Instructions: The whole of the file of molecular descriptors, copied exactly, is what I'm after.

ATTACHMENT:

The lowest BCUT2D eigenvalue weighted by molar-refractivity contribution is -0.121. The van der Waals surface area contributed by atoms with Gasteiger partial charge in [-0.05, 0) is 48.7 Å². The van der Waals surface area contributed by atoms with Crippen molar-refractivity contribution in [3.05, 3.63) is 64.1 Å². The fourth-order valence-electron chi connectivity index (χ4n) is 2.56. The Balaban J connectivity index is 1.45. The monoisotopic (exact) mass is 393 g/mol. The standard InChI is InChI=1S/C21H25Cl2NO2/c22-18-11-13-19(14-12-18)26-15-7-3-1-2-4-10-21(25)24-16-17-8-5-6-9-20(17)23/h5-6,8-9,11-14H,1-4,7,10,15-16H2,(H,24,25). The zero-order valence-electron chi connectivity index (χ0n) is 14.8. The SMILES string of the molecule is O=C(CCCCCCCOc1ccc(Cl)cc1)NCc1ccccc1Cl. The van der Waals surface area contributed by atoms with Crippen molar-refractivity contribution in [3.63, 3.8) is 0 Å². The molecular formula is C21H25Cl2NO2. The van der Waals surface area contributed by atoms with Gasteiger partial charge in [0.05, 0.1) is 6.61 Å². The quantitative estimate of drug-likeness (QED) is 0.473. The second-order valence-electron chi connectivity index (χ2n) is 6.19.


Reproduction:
The lowest BCUT2D eigenvalue weighted by molar-refractivity contribution is -0.121. The van der Waals surface area contributed by atoms with Gasteiger partial charge in [-0.05, 0) is 48.7 Å². The van der Waals surface area contributed by atoms with Crippen molar-refractivity contribution in [3.05, 3.63) is 64.1 Å². The fourth-order valence-electron chi connectivity index (χ4n) is 2.56. The Balaban J connectivity index is 1.45. The monoisotopic (exact) mass is 393 g/mol. The standard InChI is InChI=1S/C21H25Cl2NO2/c22-18-11-13-19(14-12-18)26-15-7-3-1-2-4-10-21(25)24-16-17-8-5-6-9-20(17)23/h5-6,8-9,11-14H,1-4,7,10,15-16H2,(H,24,25). The zero-order valence-electron chi connectivity index (χ0n) is 14.8. The SMILES string of the molecule is O=C(CCCCCCCOc1ccc(Cl)cc1)NCc1ccccc1Cl. The van der Waals surface area contributed by atoms with Crippen molar-refractivity contribution in [3.63, 3.8) is 0 Å². The molecular formula is C21H25Cl2NO2. The van der Waals surface area contributed by atoms with Gasteiger partial charge in [0.05, 0.1) is 6.61 Å². The quantitative estimate of drug-likeness (QED) is 0.473. The second-order valence-electron chi connectivity index (χ2n) is 6.19.